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Nutritional Assessment and Profiling: Biochemical

Selenium

Copper

Vitamin A

Serum and Plasma Selenium

Serum and plasma selenium responds to short-term changes in diet and measuring the amounts of selenium in serum and plasma can indicate short-term selenium status. Normal selenium levels of the U.S. population fall within the range of 2.03-3.29 micromoles (mcmol) per liter (L).

Whole-Blood Selenium

Selenium levels in whole blood do not fluctuate much and are thus more indicative of long-term selenium status. A new technique that can be used to analyze serum, plasma or whole blood selenium is called graphite furnace atomic absorption spectrometry. This method is fairly easy to execute and the resultant samples require little pretreatment.

Urinary Excretion

Urine samples reflect selenium content of the previous meal and are not useful for assessment of selenium status, though they can be used to detect toxicity.

Toenail Selenium

Toenail selenium is useful for assessment of long-term selenium status. Selenium is incorporated into toenails as they grow. Because the exposed toenail on which tests are done have long since ceased to grow, toenail selenium levels probably reflect zinc status as it stood six to nine months prior to testing.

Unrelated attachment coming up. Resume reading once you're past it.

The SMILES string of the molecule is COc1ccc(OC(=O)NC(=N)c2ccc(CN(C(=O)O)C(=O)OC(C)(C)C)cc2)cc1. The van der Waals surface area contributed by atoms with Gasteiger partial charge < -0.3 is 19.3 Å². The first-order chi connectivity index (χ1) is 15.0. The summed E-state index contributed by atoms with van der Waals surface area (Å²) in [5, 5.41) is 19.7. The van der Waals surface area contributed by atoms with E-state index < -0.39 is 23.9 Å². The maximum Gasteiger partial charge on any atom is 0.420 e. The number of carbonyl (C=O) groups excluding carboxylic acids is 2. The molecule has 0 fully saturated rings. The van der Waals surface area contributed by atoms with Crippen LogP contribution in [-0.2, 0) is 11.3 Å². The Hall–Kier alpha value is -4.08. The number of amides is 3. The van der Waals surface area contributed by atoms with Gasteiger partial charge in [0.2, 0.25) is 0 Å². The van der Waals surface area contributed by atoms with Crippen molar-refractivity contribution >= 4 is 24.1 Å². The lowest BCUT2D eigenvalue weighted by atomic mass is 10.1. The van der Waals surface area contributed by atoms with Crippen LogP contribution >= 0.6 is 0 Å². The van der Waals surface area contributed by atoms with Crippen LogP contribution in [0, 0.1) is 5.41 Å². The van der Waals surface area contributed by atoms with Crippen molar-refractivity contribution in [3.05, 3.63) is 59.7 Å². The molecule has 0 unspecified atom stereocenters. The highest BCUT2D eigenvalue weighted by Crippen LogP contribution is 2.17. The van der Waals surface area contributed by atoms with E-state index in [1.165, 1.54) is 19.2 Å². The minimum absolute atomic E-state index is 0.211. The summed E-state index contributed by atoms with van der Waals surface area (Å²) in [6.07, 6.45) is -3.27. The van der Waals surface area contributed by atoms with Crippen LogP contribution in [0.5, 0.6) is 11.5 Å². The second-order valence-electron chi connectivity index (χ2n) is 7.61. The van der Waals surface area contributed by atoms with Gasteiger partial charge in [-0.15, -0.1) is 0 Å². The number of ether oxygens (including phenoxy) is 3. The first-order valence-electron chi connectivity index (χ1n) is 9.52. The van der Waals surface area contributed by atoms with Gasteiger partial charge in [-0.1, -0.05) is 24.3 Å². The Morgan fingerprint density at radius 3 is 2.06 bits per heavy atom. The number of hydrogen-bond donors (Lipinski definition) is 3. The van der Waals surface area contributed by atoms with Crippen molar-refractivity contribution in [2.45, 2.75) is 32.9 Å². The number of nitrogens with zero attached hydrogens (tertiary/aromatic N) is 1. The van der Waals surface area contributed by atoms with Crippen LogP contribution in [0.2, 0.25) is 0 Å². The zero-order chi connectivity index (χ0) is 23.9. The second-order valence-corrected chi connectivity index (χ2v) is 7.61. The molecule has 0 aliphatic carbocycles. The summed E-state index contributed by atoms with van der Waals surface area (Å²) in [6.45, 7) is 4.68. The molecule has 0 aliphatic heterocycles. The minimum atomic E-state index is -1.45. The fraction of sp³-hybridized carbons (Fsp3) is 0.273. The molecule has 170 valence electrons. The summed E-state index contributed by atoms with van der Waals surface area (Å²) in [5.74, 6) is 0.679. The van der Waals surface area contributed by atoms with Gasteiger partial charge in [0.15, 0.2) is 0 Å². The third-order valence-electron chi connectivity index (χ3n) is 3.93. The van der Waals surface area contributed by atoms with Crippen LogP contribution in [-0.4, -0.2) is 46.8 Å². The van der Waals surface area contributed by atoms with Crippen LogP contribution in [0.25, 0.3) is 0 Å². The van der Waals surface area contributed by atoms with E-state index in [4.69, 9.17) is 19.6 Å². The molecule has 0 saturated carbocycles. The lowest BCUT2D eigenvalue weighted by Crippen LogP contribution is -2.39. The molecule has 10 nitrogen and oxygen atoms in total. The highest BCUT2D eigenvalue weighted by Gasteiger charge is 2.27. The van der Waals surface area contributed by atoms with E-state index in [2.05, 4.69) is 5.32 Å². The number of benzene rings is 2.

Glutathione Peroxidase Activity

There is a correlation between blood glutathione peroxidase activity and blood selenium up to 1.2 mcmol/L. Beyond that point the activity plateaus, and cannot be used to determine selenium status. The test is not specific because other factors can affect glutathione peroxidase activity. Such factors include age, sex, ethnicity, iron-deficiency anemia, essential fatty acid deficiency, and vitamin B12 deficiency.

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